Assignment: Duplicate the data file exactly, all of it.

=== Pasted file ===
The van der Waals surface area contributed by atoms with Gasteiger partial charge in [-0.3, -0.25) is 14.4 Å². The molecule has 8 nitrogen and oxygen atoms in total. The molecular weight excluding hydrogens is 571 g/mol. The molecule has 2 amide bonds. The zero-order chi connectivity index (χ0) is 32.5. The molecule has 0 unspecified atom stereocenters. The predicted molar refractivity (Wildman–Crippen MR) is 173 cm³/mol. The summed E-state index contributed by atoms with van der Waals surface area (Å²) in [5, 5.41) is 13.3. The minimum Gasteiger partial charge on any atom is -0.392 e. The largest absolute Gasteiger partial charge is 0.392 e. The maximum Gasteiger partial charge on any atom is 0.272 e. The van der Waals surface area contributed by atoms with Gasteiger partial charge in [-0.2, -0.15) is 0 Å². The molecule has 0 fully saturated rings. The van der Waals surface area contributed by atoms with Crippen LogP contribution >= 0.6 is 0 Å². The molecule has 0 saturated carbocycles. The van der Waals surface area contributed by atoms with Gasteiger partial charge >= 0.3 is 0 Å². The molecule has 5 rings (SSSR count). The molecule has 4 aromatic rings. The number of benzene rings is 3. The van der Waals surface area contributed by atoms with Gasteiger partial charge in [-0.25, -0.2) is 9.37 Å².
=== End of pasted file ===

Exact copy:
The van der Waals surface area contributed by atoms with Gasteiger partial charge in [-0.3, -0.25) is 14.4 Å². The molecule has 8 nitrogen and oxygen atoms in total. The molecular weight excluding hydrogens is 571 g/mol. The molecule has 2 amide bonds. The zero-order chi connectivity index (χ0) is 32.5. The molecule has 0 unspecified atom stereocenters. The predicted molar refractivity (Wildman–Crippen MR) is 173 cm³/mol. The summed E-state index contributed by atoms with van der Waals surface area (Å²) in [5, 5.41) is 13.3. The minimum Gasteiger partial charge on any atom is -0.392 e. The largest absolute Gasteiger partial charge is 0.392 e. The maximum Gasteiger partial charge on any atom is 0.272 e. The van der Waals surface area contributed by atoms with Gasteiger partial charge in [-0.2, -0.15) is 0 Å². The molecule has 0 fully saturated rings. The van der Waals surface area contributed by atoms with Crippen LogP contribution >= 0.6 is 0 Å². The molecule has 0 saturated carbocycles. The van der Waals surface area contributed by atoms with Gasteiger partial charge >= 0.3 is 0 Å². The molecule has 5 rings (SSSR count). The molecule has 4 aromatic rings. The number of benzene rings is 3. The van der Waals surface area contributed by atoms with Gasteiger partial charge in [-0.25, -0.2) is 9.37 Å².